Three ways to run Docker on AWS

Andreas Wittig – 19 Mar 2019

There are a bunch of different ways to run your containerized workloads on AWS. This blog post compares the three most important ways to run Docker on AWS:

  • Amazon Elastic Container Service (ECS) with AWS Fargate
  • Amazon Elastic Container Service for Kubernetes (EKS)
  • AWS Elastic Beanstalk (EB) with Single Container Docker

Three ways to run Docker on AWS

The following table compares the three different approaches.

ECS + Fargate EKS EB
Complexity High Very High Low
Flexibility High Very High Medium
Operational effort Very Low Medium Medium
Maturity of AWS integrations Very High Medium High
Inter-service communication for microservices High High n/a
Cloud agnostic? No Yes No
Multiple applications per host? Yes Yes No

Below you will find more information about all three options.

ECS with Fargate

First, let’s have a look at ECS, a fully-managed container orchestration service. ECS is a proprietary but free of charge solution offered by AWS. It is important to mention that ECS provides a high level of integration with the AWS infrastructure. For example, containers are 1st class citizens of the VPC with their network interface (ENI) and security groups.

ECS offers service discovery via a load balancer or DNS (Cloud Map).

Aside from that ECS is the only option to run Docker containers without running EC2 instances on AWS. Fargate is the compute engine for ECS. All the heavy lifting of scaling the number of EC2 instances and containers, rolling out updates to EC2 instances without affecting containers, and many more is gone.

ECS is free of charge. Fargate is billed per second based on CPU and memory allocated for your containers. A container with 1 vCPU and 4 GB is about USD 30 per month.

Keep in mind the following limitations of Fargate:

  • General purpose compute capacity only. Fargate does not support GPU, CPU/memory optimized configurations at the moment.
  • Persistent volumes are not supported out of the box (e.g., Docker volume driver).
  • No discounts for reserved capacity available.

EKS (Kubernetes)

The 2nd option to run Docker containers on AWS is Kubernetes (K8s). In summary, K8s is an open-source container orchestration solution. AWS offers the K8s master layer as a service. The master layer is responsible for storing the state of the container cluster and deciding on which machines new containers should be placed. On top of that, you are responsible for managing a fleet of EC2 instances used to run the containers.

The main selling point for K8s: it is open-source and runs on AWS, Azure, Google Cloud, on-premises, or even on your local machine. The resulting disadvantage is that Kubernetes is not that well integrated with the AWS infrastructure.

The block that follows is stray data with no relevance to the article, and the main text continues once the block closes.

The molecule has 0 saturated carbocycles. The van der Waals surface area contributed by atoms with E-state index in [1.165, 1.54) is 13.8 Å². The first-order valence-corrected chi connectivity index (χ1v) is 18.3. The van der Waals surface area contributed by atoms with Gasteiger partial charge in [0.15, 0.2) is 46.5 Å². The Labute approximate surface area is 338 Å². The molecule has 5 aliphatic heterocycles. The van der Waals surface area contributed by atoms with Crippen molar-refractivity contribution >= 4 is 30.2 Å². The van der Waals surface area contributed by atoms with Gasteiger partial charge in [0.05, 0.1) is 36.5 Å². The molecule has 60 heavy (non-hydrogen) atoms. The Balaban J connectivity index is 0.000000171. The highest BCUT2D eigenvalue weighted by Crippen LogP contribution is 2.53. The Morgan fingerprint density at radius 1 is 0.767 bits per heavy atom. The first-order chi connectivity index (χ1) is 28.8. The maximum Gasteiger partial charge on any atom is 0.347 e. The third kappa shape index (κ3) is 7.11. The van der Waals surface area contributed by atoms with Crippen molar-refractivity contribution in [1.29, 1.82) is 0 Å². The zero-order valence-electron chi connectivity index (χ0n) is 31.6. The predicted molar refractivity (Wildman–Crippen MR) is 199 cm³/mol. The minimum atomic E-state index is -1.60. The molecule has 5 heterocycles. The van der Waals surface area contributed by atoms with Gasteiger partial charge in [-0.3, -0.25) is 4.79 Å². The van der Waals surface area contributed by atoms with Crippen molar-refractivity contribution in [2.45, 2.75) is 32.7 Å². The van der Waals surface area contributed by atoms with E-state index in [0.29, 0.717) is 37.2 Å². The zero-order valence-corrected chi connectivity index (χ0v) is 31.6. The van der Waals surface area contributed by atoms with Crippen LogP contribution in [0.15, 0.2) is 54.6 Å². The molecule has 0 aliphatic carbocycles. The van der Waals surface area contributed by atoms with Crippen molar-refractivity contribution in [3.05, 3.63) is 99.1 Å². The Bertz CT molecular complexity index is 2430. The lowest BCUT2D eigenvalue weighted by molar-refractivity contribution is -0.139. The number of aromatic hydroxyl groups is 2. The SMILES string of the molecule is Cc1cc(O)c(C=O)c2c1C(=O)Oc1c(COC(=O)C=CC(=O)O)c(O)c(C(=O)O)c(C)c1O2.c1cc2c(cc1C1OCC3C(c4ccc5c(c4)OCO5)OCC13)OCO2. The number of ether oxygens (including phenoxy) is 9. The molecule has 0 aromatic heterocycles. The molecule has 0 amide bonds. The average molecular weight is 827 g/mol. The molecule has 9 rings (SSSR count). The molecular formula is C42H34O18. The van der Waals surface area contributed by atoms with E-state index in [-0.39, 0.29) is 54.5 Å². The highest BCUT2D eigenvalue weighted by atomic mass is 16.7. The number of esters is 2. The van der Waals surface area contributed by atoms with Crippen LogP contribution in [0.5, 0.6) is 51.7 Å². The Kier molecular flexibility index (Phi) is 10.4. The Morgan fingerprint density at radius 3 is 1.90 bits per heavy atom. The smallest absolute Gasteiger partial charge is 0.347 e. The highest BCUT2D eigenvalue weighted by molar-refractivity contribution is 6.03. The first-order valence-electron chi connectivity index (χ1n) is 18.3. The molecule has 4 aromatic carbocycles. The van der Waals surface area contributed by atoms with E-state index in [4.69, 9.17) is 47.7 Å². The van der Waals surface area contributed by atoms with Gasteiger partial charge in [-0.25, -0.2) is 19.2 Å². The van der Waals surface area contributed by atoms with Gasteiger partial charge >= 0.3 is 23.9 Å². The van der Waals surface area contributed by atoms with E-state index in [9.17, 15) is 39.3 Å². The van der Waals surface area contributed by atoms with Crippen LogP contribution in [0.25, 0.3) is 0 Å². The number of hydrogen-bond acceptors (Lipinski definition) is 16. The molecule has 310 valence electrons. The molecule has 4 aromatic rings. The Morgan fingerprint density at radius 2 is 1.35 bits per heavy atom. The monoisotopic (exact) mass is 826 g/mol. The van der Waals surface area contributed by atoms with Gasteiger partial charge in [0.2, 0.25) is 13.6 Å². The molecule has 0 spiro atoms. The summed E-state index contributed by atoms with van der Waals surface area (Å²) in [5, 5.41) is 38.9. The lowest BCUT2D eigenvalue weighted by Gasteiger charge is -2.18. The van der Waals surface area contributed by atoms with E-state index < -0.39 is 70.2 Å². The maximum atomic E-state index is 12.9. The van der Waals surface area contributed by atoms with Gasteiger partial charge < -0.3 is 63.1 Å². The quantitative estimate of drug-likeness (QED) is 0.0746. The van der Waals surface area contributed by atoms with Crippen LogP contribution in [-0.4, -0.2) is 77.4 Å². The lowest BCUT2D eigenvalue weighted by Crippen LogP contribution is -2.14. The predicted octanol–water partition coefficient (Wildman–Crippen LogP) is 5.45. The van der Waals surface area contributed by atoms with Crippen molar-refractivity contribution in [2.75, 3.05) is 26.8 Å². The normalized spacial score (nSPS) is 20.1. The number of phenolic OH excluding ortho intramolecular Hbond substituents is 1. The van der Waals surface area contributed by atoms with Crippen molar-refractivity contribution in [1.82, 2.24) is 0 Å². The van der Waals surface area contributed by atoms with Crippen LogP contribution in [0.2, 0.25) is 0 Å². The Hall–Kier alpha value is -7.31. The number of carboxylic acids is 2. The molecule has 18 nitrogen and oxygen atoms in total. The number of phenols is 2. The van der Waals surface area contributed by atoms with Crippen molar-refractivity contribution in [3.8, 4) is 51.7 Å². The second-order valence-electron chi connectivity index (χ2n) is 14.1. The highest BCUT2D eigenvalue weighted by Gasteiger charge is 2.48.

Kubernetes is designed for microservice architectures. For example, a built-in service discovery allows containers to talk to each other easily by using a local proxy.

EKS is about USD 144 per month for the master layer. Besides, you are paying for the EC2 instances powering your containers. A t3.medium instance provides 2 CPUs with 4 GiB of memory and costs around USD 30 USD per month.

You should not underestimate the complexity of operating EKS and EC2. For example, the way EKS integrates with the VPC comes with a few unexpected limitations (see EKS vs. ECS: orchestrating containers on AWS for more details).

Elastic Beanstalk

Another option to run Docker containers on AWS is Elastic Beanstalk. Some say Elastic Beanstalk is the PaaS (Platform-as-a-Service) offering from AWS. Nevertheless, Elastic Beanstalk is very easy to use. There are a bunch of environments to deploy your web application with Elastic Beanstalk. One of them is called Single Container Docker. This environment deploys a single Docker container to one or multiple EC2 instances.

Elastic Beanstalk is not only deploying your application; it is also creating the needed infrastructure consisting of a database, a load balancer, and EC2 instances. Important to note: Elastic Beanstalk creates EC2 instances automatically. But you are still responsible for these virtual machines they are not fully-managed by AWS.

Elastic Beanstalk is a proprietary but free of charge solution offered by AWS. You are only paying for the underlying infrastructure. For example, a t3.medium instance provides 2 CPUs with 4 GiB of memory and costs around USD 30 USD per month.

My recommendation

My experience shows that managing the virtual machines for a dynamic container workload requires a lot of effort. The big difference between the three options discussed in this article is the service depth provided by AWS.

Three ways to run Docker on AWS

That is why I highly recommend using ECS and Fargate to run your Docker workloads on AWS. With Fargate you do not need to patch, scale, monitor virtual machines anymore. Imagine Fargate as a flexible and production-grade Platform-as-a-Service offering for Docker containers. No need to invest effort into your container platform any longer.

Want to get started with ECS quickly? Check out our book and online seminar Rapid Docker on AWS.

Andreas Wittig

Andreas Wittig

I’m the author of Amazon Web Services in Action. I work as a software engineer, and independent consultant focused on AWS and DevOps.

You can contact me via Email, Twitter, and LinkedIn.

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